Greatest American Painters

Dominique C. Fabronius (1828 – 1894)

Posted by M.R.N. on October 9, 2012

The Flag That Has Waved One Hundred Years

George Washington

Martha Washington


The Bugle Call (after William Morris Hunt)

Abraham Lincoln

Charles Sumner – I’m Not To Blame For Being White, Sir!

Maj. Gen. Israel Putnam

Gen. Benjamin F. Butler

Joseph Holt

Joseph Winlock

Lemuel Shaw

The Secession Bubble

The Mower


3 Responses to “Dominique C. Fabronius (1828 – 1894)”

  1. Bruce said

    George looks unusually grumpy here.

    While I’m at it:

    General Joseph Holt (January 6, 1807 – August 1, 1894) was a leading member of the Buchanan administration and was Judge Advocate General of the United States Army, most notably during the Lincoln assassination trials. In his third annual message Buchanan claimed that the slaves were “treated with kindness and humanity… Both the philanthropy and the self-interest of the master have combined to produce this humane result.”

    Lemuel Shaw (January 9, 1781 – March 30, 1861) was an American jurist who served as Chief Justice of the Massachusetts Supreme Court (1830–1860). He also had served for several years in the Massachusetts House of Representatives and as a state senator. “Although Shaw strongly opposed slavery, he felt bound by the Constitution and the law, as the recent Fugitive Slave Act of 1850 required states and local governments to cooperate in the capture of escaped slaves.”

    The “Secession Bubble” is subtitled “It must burst.” Here’s what I found: “A genre scene with a pointed political reference. A black girl, probably the child of slaves, plays with a soap pipe in a garden. Beyond the garden fence, in a landscape with palmettos, a fortress flying a Confederate flag is visible. The child, clearly delighted by the soap bubbles she has blown, pauses to look at the viewer. In a large bubble (upper left) is a reflection of her face. A tattered straw bonnet lies on the ground at left, and on the right a small dog starts at the sight of the bubble. In a pond before the child floats a toy boat, possibly a disparaging allusion to the Confederate navy and its recent successes in privateering and blockade running.”

    Charles Sumner (January 6, 1811 – March 11, 1874) was an American politician and senator from Massachusetts. An academic lawyer and a powerful orator, Sumner was the leader of the antislavery forces in Massachusetts and a leader of the Radical Republicans in the United States Senate during the American Civil War and Reconstruction, working to control the ex-Confederates and guarantee equal rights to the Freedmen.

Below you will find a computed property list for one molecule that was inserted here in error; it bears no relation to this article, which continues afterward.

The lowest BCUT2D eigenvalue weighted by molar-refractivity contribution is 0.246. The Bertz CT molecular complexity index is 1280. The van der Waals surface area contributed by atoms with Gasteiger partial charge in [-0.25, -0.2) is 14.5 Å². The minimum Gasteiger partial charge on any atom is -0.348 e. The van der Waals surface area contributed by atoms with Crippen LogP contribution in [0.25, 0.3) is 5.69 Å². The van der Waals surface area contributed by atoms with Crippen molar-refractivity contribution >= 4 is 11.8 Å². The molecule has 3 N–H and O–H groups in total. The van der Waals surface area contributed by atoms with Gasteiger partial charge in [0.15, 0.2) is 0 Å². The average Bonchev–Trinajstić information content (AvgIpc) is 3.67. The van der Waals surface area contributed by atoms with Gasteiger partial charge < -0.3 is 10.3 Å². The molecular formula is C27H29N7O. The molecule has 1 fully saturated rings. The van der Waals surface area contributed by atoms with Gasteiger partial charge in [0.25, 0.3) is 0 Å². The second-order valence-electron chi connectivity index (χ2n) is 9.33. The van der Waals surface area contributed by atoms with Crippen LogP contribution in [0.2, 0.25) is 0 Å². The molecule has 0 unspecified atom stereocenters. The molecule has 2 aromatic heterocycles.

What this painting’s subtitle means, “I’m Not To Blame For Being White, Sir!”, is this, according to one source:

    “The image is meant as an attack on Massachusetts senator Charles Sumner, who was a prominent antislavery advocate. He played an important role in the struggle for abolition of slavery. He also was a supporter of equal rights for African Americans, the abolition of slavery in the District of Columbia, and the creation of a Freedman’s Bureau.

    “Fabronius, who immigrated to the United States in the 1850s, created the lithograph to challenge Sumner’s humanitarianism by portraying him giving money to a black child and at the same time ignoring the needs of a poor white little girl, who is standing directly in front of him.

    “The image also could be a general attack on all abolitionists. Fabronius is calling into question the priorities of whites who would place African Americans’ rights over the concerns of white people.”

    It seems, then, that the black man in “The Flag That Has Waved One Hundred Years” was just doing what he was told in hoisting Old Glory. Fabronius may not have had much use for slavery and secessionists but equality and civil rights for colored folks were not a priority for him, either.

Sorry, the comment form is closed at this time.

%d bloggers like this: